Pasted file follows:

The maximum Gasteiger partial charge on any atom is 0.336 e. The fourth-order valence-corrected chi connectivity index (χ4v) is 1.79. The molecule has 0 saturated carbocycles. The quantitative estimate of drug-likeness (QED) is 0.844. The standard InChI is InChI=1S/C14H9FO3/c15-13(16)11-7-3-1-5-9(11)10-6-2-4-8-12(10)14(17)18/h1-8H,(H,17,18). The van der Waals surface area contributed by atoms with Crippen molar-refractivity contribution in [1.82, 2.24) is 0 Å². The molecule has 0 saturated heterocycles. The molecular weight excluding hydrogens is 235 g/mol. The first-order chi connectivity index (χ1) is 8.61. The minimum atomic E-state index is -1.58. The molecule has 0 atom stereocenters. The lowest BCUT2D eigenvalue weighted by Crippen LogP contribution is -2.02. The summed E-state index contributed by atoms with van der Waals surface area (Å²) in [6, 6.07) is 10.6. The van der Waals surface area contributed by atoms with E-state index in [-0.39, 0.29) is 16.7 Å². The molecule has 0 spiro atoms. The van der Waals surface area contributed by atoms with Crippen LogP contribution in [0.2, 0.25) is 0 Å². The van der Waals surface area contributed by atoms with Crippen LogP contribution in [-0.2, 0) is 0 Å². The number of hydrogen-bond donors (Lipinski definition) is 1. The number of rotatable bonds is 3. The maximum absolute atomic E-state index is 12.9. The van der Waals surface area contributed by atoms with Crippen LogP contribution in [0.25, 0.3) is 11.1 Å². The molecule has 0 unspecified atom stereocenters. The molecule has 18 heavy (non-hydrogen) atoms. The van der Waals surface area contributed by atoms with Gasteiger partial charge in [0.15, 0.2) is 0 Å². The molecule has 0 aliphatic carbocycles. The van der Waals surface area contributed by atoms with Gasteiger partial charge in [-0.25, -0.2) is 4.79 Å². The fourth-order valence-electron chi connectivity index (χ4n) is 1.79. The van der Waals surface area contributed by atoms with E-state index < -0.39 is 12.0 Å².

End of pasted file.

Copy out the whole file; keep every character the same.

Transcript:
The maximum Gasteiger partial charge on any atom is 0.336 e. The fourth-order valence-corrected chi connectivity index (χ4v) is 1.79. The molecule has 0 saturated carbocycles. The quantitative estimate of drug-likeness (QED) is 0.844. The standard InChI is InChI=1S/C14H9FO3/c15-13(16)11-7-3-1-5-9(11)10-6-2-4-8-12(10)14(17)18/h1-8H,(H,17,18). The van der Waals surface area contributed by atoms with Crippen molar-refractivity contribution in [1.82, 2.24) is 0 Å². The molecule has 0 saturated heterocycles. The molecular weight excluding hydrogens is 235 g/mol. The first-order chi connectivity index (χ1) is 8.61. The minimum atomic E-state index is -1.58. The molecule has 0 atom stereocenters. The lowest BCUT2D eigenvalue weighted by Crippen LogP contribution is -2.02. The summed E-state index contributed by atoms with van der Waals surface area (Å²) in [6, 6.07) is 10.6. The van der Waals surface area contributed by atoms with E-state index in [-0.39, 0.29) is 16.7 Å². The molecule has 0 spiro atoms. The van der Waals surface area contributed by atoms with Crippen LogP contribution in [0.2, 0.25) is 0 Å². The van der Waals surface area contributed by atoms with Crippen LogP contribution in [-0.2, 0) is 0 Å². The number of hydrogen-bond donors (Lipinski definition) is 1. The number of rotatable bonds is 3. The maximum absolute atomic E-state index is 12.9. The van der Waals surface area contributed by atoms with Crippen LogP contribution in [0.25, 0.3) is 11.1 Å². The molecule has 0 unspecified atom stereocenters. The molecule has 18 heavy (non-hydrogen) atoms. The van der Waals surface area contributed by atoms with Gasteiger partial charge in [0.15, 0.2) is 0 Å². The molecule has 0 aliphatic carbocycles. The van der Waals surface area contributed by atoms with Gasteiger partial charge in [-0.25, -0.2) is 4.79 Å². The fourth-order valence-electron chi connectivity index (χ4n) is 1.79. The van der Waals surface area contributed by atoms with E-state index < -0.39 is 12.0 Å².